Guest: Judy Penz Sheluk

Edith here, writing from my last morning on Cape Cod. The talented Judy Penz Sheluk has a new mystery out and I’m delighted to host her on the blog again.

Golf and Writing: Not So Different As You Might Think

AHoleinOneWhen I was in my late twenties, my mother bought me a set of inexpensive golf clubs for my birthday, hoping that I’d take up the game and play with her. Or maybe she hoped I’d meet a nice guy at the golf club, since I was still single (much to her chagrin).

Whatever the reason, I tried golf a handful of times, but with no natural ability, no money for lessons, and no eligible bachelors on the horizon, the clubs soon found their way into the back of my closet.

Fast-forward about ten years, I’m married (mother greatly relieved), living in a small town an hour+ north of Toronto with a lengthy commute to my job as Credit Manager, and seriously in need of a hobby and some local friends. As luck would have it, Silver Lakes Golf and Country Club was located a couple of miles from my house, and they had a Monday evening Ladies League geared to “women of all ages and abilities.” I dusted off my pink golf bag, wiped down my irons and woods, and signed up.Opening Day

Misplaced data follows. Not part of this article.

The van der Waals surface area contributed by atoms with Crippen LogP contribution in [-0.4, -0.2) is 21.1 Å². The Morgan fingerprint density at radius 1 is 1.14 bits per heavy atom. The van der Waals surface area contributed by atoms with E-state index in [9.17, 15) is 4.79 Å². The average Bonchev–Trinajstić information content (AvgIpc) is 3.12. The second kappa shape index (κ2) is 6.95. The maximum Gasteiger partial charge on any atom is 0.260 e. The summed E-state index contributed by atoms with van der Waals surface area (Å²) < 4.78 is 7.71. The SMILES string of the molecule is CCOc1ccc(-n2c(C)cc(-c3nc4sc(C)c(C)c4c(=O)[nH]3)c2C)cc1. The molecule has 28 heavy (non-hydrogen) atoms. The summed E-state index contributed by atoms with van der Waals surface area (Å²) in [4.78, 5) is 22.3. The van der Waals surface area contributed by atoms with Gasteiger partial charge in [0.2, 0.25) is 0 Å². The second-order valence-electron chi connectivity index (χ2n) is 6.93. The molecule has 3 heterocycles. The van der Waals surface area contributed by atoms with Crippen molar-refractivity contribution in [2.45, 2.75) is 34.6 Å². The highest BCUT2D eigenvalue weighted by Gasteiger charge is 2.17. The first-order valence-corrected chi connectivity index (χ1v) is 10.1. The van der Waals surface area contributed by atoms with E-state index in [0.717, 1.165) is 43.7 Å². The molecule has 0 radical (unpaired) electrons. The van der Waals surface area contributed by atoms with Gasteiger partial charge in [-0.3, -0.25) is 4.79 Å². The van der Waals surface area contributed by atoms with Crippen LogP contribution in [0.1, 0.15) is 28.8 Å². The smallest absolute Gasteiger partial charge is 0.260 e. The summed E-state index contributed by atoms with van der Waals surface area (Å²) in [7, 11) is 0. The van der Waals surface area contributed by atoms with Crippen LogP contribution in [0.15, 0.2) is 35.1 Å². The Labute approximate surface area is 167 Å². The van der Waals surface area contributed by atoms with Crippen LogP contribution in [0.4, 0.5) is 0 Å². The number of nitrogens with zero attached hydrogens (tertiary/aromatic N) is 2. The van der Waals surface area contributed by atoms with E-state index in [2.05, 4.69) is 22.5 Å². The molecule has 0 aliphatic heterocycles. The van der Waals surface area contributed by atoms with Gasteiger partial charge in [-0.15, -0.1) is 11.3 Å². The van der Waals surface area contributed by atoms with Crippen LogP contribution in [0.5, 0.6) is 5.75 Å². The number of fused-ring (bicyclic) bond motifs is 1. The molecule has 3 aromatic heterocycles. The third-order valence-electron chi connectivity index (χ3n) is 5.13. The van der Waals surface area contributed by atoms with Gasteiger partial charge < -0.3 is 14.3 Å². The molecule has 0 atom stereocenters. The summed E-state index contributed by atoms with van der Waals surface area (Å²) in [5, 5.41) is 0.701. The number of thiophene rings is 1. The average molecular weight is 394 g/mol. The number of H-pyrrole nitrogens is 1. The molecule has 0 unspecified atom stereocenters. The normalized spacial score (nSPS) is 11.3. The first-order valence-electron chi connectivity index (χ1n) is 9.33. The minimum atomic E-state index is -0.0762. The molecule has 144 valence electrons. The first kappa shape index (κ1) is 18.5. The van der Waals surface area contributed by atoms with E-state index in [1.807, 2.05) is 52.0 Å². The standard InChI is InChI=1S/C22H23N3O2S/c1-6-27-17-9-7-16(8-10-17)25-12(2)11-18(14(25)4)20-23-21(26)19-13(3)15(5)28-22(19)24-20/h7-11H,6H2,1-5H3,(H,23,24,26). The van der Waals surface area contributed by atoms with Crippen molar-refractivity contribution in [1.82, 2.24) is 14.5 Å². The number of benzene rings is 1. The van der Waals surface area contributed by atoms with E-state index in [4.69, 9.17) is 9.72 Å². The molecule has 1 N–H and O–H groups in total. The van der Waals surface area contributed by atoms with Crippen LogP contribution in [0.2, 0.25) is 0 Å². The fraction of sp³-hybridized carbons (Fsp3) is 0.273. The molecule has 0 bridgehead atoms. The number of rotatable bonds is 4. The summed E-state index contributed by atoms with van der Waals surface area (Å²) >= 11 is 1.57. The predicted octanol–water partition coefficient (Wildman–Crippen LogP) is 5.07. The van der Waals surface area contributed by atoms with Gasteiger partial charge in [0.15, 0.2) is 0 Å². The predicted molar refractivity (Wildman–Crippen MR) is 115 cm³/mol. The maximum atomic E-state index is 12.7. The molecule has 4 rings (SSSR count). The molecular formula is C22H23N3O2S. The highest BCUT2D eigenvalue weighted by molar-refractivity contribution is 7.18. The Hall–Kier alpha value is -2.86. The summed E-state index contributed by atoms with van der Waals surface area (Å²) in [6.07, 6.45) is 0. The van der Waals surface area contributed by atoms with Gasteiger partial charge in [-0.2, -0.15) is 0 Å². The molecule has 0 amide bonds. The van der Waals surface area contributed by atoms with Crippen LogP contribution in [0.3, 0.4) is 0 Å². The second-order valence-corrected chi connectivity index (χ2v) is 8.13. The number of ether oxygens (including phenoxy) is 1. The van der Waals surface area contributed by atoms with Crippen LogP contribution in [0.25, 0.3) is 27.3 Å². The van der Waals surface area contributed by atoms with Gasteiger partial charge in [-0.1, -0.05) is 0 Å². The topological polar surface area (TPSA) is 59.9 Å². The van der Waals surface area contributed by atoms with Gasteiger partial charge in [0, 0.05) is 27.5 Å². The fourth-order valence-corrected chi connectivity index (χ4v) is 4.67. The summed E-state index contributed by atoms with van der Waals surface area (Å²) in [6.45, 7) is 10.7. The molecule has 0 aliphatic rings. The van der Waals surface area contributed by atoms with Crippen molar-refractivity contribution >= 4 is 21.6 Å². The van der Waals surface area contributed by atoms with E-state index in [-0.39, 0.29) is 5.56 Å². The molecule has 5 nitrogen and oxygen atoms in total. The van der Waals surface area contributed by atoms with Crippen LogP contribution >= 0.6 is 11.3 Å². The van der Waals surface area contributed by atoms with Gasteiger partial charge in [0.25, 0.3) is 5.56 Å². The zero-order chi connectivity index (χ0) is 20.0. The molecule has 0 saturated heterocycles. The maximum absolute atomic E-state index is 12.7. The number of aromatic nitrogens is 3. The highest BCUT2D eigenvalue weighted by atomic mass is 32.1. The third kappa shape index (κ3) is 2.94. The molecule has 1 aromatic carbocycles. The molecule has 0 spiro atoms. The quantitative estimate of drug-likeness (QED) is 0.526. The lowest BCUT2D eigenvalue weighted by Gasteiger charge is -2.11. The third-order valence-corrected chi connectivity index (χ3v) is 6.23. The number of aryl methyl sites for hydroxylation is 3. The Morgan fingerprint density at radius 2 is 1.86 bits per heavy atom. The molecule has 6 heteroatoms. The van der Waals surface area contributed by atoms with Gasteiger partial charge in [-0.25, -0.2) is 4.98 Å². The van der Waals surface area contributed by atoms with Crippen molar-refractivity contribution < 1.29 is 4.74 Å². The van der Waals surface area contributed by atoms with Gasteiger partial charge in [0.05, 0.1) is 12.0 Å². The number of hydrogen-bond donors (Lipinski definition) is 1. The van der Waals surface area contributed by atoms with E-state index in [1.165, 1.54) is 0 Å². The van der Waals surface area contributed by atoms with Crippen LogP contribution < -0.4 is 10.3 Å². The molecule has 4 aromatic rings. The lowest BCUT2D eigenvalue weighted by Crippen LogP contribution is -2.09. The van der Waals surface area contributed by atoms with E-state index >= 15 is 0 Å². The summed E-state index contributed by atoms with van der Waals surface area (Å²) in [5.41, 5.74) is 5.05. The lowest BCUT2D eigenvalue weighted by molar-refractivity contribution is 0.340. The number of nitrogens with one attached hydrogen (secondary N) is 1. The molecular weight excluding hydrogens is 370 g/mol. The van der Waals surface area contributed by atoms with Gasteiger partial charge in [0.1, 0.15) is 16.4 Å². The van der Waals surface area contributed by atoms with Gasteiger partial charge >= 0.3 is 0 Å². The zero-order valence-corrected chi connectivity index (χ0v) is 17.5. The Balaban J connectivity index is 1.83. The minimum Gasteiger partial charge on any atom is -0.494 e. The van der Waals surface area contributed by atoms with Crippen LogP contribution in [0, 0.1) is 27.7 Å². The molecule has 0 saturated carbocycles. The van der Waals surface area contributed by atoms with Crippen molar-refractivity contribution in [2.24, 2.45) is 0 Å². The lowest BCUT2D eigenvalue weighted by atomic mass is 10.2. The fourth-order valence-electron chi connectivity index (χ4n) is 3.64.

Fortunately, the head pro put me with a threesome in need of a fourth player. In addition to being respectable golfers they were extremely patient— I was truly terrible that first year. But I took lessons, went to the practice range a couple of times a week, watched golf on TV, and gradually improved from dismal to not-quite-as-dismal. The following year, I won “Most Improved Golfer” — don’t get too impressed. When you’re routinely scoring “double par” (72 for nine holes; 72 is typically par for 18 holes), and find your way down to the low 60s, it’s easy to gain the title of Most Improved. But I’ve been encouraged by less.